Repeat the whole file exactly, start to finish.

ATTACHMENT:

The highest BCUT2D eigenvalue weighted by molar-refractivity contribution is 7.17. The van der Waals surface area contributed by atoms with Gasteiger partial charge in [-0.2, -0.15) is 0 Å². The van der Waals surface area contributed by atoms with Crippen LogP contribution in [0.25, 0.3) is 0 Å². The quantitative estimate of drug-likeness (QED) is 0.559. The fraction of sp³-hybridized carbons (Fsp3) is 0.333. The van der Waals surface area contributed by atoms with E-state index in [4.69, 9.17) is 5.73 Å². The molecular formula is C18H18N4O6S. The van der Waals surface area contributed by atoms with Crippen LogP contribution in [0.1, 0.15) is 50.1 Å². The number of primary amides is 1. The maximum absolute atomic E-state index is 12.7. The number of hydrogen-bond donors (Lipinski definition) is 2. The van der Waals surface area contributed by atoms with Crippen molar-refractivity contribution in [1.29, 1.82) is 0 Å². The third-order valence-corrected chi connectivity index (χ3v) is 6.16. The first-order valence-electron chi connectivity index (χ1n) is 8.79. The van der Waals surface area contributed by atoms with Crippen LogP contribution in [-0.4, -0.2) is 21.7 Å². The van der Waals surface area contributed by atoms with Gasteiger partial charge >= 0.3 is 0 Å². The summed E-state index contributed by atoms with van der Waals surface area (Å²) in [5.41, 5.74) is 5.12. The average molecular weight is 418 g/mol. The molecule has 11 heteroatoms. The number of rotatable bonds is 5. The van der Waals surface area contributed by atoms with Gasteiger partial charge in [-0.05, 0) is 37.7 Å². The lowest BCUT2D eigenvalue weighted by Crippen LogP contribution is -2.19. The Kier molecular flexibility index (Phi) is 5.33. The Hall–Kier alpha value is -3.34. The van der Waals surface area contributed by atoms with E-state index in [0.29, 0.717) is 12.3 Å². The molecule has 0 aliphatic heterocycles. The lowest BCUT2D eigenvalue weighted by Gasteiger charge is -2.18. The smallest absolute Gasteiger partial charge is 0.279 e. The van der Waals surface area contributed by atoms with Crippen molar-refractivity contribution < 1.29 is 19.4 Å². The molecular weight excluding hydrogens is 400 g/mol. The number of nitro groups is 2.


The highest BCUT2D eigenvalue weighted by molar-refractivity contribution is 7.17. The van der Waals surface area contributed by atoms with Gasteiger partial charge in [-0.2, -0.15) is 0 Å². The van der Waals surface area contributed by atoms with Crippen LogP contribution in [0.25, 0.3) is 0 Å². The quantitative estimate of drug-likeness (QED) is 0.559. The fraction of sp³-hybridized carbons (Fsp3) is 0.333. The van der Waals surface area contributed by atoms with E-state index in [4.69, 9.17) is 5.73 Å². The molecular formula is C18H18N4O6S. The van der Waals surface area contributed by atoms with Crippen LogP contribution in [0.1, 0.15) is 50.1 Å². The number of primary amides is 1. The maximum absolute atomic E-state index is 12.7. The number of hydrogen-bond donors (Lipinski definition) is 2. The van der Waals surface area contributed by atoms with Crippen molar-refractivity contribution in [1.29, 1.82) is 0 Å². The third-order valence-corrected chi connectivity index (χ3v) is 6.16. The first-order valence-electron chi connectivity index (χ1n) is 8.79. The van der Waals surface area contributed by atoms with Crippen LogP contribution in [-0.4, -0.2) is 21.7 Å². The van der Waals surface area contributed by atoms with Gasteiger partial charge >= 0.3 is 0 Å². The summed E-state index contributed by atoms with van der Waals surface area (Å²) in [5.41, 5.74) is 5.12. The average molecular weight is 418 g/mol. The molecule has 11 heteroatoms. The number of rotatable bonds is 5. The van der Waals surface area contributed by atoms with Gasteiger partial charge in [-0.05, 0) is 37.7 Å². The lowest BCUT2D eigenvalue weighted by Crippen LogP contribution is -2.19. The Kier molecular flexibility index (Phi) is 5.33. The Hall–Kier alpha value is -3.34. The van der Waals surface area contributed by atoms with E-state index in [0.29, 0.717) is 12.3 Å². The molecule has 0 aliphatic heterocycles. The lowest BCUT2D eigenvalue weighted by Gasteiger charge is -2.18. The smallest absolute Gasteiger partial charge is 0.279 e. The van der Waals surface area contributed by atoms with Crippen molar-refractivity contribution < 1.29 is 19.4 Å². The molecular weight excluding hydrogens is 400 g/mol. The number of nitro groups is 2.